Message From 1924: We’re Gonna Be Okay

Not sure about you, but I’ve been in a bit of a funk lately. Not quite feeling the lighthearted folly I try to bring to you every Wednesday, if you catch my meaning.

I was about to give it up for lost and take the week off, certain you’d understand, being the understanding sort of readers you are. Then yesterday evening, while going through a box of old photos, I found a little Valentine’s Day card dated 1924:

It’s a card my dad received when he was a baby, and he passed it on to my son on his first Valentine’s day in 1994.

A sweet little card, don’t you think? From a sweeter, simpler time. Back when people were kinder, time moved more slowly, and there wasn’t as much anger, hatred and prejudice.

Or was there?

Not content with just assuming it was better, I spent some time with Google.

Consider this: The Immigration Act of 1924,

  • It limited the annual number of immigrants who could be admitted from any country to 2% of the number of people from that country who were already living in the U.S.
  • Its main point was to restrict immigration of Italians and Eastern European Jews
  • It severely restricted immigration of Africans and it outright banned immigration of Arabs and Asians
  • According to the U.S. Department of State Office of the Historian, the purpose of the act was “to preserve the ideal of American homogeneity”
  • The quotas stayed in place with minor changes until 1965

Horrible, yes?

Here’s the fact I want you to consider: Opposition to this Immigration Act was minimal. As in practically nonexistent.

Compare that to the reaction toward more recent immigration reform and the difference is pretty startling. People were not only opposed, they were positively outraged, and resistance took shape almost immediately.

I believe there’s a reason historians tend to be calm, stoic types. It’s not merely that they’ve seen it all before, but they see we are progressing. However bad things might appear, they’re never as bad as they once were. Society is improving.

I’m not saying we can ignore what’s happening — quite the opposite, actually. What I am saying is that we shouldn’t lose hope.

dx4xrs7w6cw-nomao-saekiHistory is on our side. Love ALWAYS wins.

So keep the faith people, and hug your pet. Best remedy there is when you’re in a funk.

Also, here are two sites I use for keeping up with current events and keeping my funky moods at bay:

PolitiFact — best bipartisan place I’ve found for fact-checking
Daily Skimm — You’ll get a pop-up when you first click the link, but check out their newsletter for a preview of the morning email they send five days a week. They have a charming way of reporting the news with just enough snarky humor to take the edge off.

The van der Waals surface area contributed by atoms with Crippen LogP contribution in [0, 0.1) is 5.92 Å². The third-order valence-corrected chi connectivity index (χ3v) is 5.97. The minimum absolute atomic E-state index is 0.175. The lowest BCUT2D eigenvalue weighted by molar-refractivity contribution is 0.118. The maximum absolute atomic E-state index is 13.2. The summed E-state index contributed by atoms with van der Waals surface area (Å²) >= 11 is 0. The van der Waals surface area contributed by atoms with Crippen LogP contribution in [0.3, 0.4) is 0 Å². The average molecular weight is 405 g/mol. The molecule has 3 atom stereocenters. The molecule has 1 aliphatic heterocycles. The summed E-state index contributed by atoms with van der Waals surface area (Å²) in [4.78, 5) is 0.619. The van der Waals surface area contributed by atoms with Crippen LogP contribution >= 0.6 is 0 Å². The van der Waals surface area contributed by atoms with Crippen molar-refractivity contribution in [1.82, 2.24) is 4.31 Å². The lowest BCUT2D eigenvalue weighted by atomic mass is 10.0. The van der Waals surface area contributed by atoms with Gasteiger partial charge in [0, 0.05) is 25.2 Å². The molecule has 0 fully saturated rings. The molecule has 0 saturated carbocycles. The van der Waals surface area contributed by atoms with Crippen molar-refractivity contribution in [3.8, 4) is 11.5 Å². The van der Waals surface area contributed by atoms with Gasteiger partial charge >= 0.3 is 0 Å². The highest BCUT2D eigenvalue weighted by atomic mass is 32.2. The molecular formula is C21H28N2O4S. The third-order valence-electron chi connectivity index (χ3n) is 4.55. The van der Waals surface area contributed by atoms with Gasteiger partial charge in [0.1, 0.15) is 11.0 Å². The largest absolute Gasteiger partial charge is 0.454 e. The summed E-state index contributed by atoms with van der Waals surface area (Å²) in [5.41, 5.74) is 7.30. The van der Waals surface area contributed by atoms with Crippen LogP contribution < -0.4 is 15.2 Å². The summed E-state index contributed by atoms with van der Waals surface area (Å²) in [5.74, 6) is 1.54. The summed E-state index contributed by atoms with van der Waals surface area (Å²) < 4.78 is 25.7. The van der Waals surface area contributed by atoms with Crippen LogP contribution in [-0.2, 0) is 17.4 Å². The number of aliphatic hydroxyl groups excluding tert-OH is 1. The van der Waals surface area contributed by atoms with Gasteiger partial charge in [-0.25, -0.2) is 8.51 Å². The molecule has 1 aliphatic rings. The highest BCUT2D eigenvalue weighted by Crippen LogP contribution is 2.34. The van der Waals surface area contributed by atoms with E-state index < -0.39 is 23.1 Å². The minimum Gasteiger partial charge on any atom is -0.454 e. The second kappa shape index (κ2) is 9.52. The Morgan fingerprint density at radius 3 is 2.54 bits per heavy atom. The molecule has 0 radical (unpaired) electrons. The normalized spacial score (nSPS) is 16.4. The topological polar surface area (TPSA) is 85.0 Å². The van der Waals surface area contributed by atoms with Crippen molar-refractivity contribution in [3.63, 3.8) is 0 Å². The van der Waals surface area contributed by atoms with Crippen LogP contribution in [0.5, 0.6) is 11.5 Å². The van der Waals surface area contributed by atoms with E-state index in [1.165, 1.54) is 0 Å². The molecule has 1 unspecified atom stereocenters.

What sites or publications do you use to stay informed?

15 thoughts on “Message From 1924: We’re Gonna Be Okay

  1. Overall things are better today than the past. Just do a little reading of how the intercontinental railroad was built in California to see how bad minorities were treated at the time – especially Asians and Irish.

  2. I tend to look for intelligent analysis to answer the “so what?” question inherent in any set of facts. At the moment, I can’t really say I have any consistent go-to sources, though. My Facebook feed has enough extreme right and extreme left that if I scroll down and read all the headlines, I will find I have a pretty good idea of what is actually going on. So that’s something.

    I do agree that as a whole, when you look at the long span of history, society is getting better. And that’s a wonderful thing! I read a similar sentiment the other day on Simcha Fischer’s blog when she linked to a news story about the new preemie diapers and pointed out, “We live in a world where 2-lb babies are surviving and thriving.” That’s the type of thing that lets me take a step back and celebrate the good things.

    1. True, there are many good things to celebrate. Sometimes it seems overwhelming, especially when I hear of a racially motivated shooting or beating. Then I remember there was a time when that wasn’t news. It was just accepted.
      I’m not on Facebook much anymore, after I realized I always felt worse after looking at it. I hoped post-election it would improve, but it really hasn’t. (Where have all the cat videos gone?😉)

  3. My mother’s side of the family came from Italy and she talks a lot about the discrimination her father faced growing up. My great-grandfather made his last name English to try and avoid as much discrimination as possible.

    1. I remember when I first learned about the discrimination Italians faced and it seemed so unreal. What’s incredible is that we never seem to learn from our past. Right now our attention is focused on a different ethnic group, but this time — THIS time — we know we’re right! UGH!

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